Rob Schwarzwalder, the Director of the Center for Christian Thought & Action at Regent University examined the Boy Scouts' moral decline with Tony Perkins on Washington Watch.

Schwarzwalder said on Tuesday that the number of Boy Scouts members has decreased dramatically during the past six years. He added that it hit its peak in the United States 50 years ago, when it had more than 7 million active members.

As an explanation for the significant drop, he said that families have decided that they are no longer willing to accept or support an organization that basically states that they are not going to develop or promote their values. Furthermore, when members have disassociated themselves from the Boy Scouts, they have turned to other groups such as Trail Life.

On sexual abuse claims and the organization's future

Schwarzwalder claims that the Boy Scouts are suffering the consequences of decades of "sweeping sexual abuse under the rug" by refusing to address it publicly or, at the very least, expel offenders from the organization. Their predatory actions were even tolerated when they were permitted to relocate to another state and join once again.

Concerning the Boy Scouts' future, Schwarzwalder said that, aside from bankruptcy, the organization has lost its integrity as a result of their compromises.

"What is the future of the Boy Scouts? I think you've just defined it, Tony. They have abandoned their core mission of training young men to be leaders of high moral character. They no longer are even able to define what they mean by things like honor and morality," he said.

Beginnings and progressions

 During the late 1890s Boer War in South Africa, the city of Mafikeng was under siege. Robert Baden-Powell was particularly impressed by a group of young men in that city known as the mafia king scouts, a group of young people who ran errands, supplied food for the soldiers, served as officers, and so on.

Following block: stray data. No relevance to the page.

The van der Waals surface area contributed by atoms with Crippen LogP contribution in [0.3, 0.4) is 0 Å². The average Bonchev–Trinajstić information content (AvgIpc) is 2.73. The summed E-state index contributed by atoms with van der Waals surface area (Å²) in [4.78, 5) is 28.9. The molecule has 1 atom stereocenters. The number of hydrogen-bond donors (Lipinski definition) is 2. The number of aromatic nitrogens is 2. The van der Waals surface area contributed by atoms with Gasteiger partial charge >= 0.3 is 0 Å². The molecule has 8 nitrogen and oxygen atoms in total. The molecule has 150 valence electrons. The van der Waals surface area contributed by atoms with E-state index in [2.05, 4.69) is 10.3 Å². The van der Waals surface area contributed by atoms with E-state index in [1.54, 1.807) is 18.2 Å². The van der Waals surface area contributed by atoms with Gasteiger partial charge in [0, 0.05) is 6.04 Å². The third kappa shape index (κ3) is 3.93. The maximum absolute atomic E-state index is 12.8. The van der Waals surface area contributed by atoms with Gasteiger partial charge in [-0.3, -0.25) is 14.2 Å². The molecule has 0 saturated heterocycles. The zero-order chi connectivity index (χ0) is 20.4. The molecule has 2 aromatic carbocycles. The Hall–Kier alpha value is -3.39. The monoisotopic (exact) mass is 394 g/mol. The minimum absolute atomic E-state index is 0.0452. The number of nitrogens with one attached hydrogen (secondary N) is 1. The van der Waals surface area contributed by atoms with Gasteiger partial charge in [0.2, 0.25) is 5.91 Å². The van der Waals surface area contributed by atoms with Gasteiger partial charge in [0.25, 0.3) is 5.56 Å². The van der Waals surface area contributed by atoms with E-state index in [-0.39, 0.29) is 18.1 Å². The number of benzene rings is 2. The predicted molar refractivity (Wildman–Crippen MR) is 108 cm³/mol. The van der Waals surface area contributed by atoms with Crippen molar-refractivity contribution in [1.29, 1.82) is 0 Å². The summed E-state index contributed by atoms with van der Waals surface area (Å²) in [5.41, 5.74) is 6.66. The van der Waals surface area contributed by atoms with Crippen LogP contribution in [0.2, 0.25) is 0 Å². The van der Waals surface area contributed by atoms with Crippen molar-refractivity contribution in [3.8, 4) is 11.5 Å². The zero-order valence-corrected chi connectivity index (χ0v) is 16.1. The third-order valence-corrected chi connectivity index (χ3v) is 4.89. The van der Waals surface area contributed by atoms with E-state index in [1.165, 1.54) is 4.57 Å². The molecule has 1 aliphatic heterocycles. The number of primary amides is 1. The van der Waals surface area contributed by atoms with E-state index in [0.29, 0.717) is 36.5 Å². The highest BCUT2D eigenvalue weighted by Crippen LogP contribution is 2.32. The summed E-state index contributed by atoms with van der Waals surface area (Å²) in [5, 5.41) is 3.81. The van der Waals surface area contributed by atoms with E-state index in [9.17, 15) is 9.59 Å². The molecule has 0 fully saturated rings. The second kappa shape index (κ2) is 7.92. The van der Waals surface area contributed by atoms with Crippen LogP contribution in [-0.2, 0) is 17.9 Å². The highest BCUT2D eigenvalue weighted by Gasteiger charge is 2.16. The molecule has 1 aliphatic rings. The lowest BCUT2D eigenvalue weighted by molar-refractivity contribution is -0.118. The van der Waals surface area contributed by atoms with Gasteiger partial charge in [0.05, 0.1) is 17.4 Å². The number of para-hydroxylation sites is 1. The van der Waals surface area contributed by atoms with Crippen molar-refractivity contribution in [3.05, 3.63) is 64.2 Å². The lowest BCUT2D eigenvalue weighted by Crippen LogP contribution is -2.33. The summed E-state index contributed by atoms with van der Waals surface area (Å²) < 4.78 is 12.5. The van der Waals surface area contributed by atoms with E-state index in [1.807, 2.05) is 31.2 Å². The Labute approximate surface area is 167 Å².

Powell returned to Britain convinced that there was a real lack of education for young men in high-stress situations, whether in the military or in the workplace. He was very concerned about the fact that Britain had a rising number of young men capable of meeting the leadership challenge, so he founded the Boy Scouts.

Interestingly, Schwarzwalder claimed that within 15 years of its foundation, the scouting movement had grown. There were approximately half a million boy scouts in the United States alone. President Theodore Roosevelt was then the scout's main supporter in an honorary role as the Chief Scout Master. Since then, every U.S. president has been the de facto Boy Scout leader.

The "red flag file," which included the names of sexual offenders, was made public by Roosevelt's son in the 1930s, and the story reached the front page of the New York Times.

Fast forward to 2014, the organization modified its membership standards to make it such that sexual orientation was no longer a barrier to membership. By July 2015, the Boy Scouts of America had declared that they will be removing their prohibition on homosexual adults serving as scout leaders.

In 2017, the Boy Scouts of America declared that transgender youth who identify as males would be permitted to participate in boys-only activities.

Today, the Boy Scouts are now in bankruptcy, and they are required to pay 850 million dollars in order to attempt to recompense the victims of abuse.

"The very thing that made scouting unique, its sense of honor, and conviction, and principle was thrown aside for the sake of appeasing cultural winds and appeasing an antagonistic culture," said Schwarzwalder.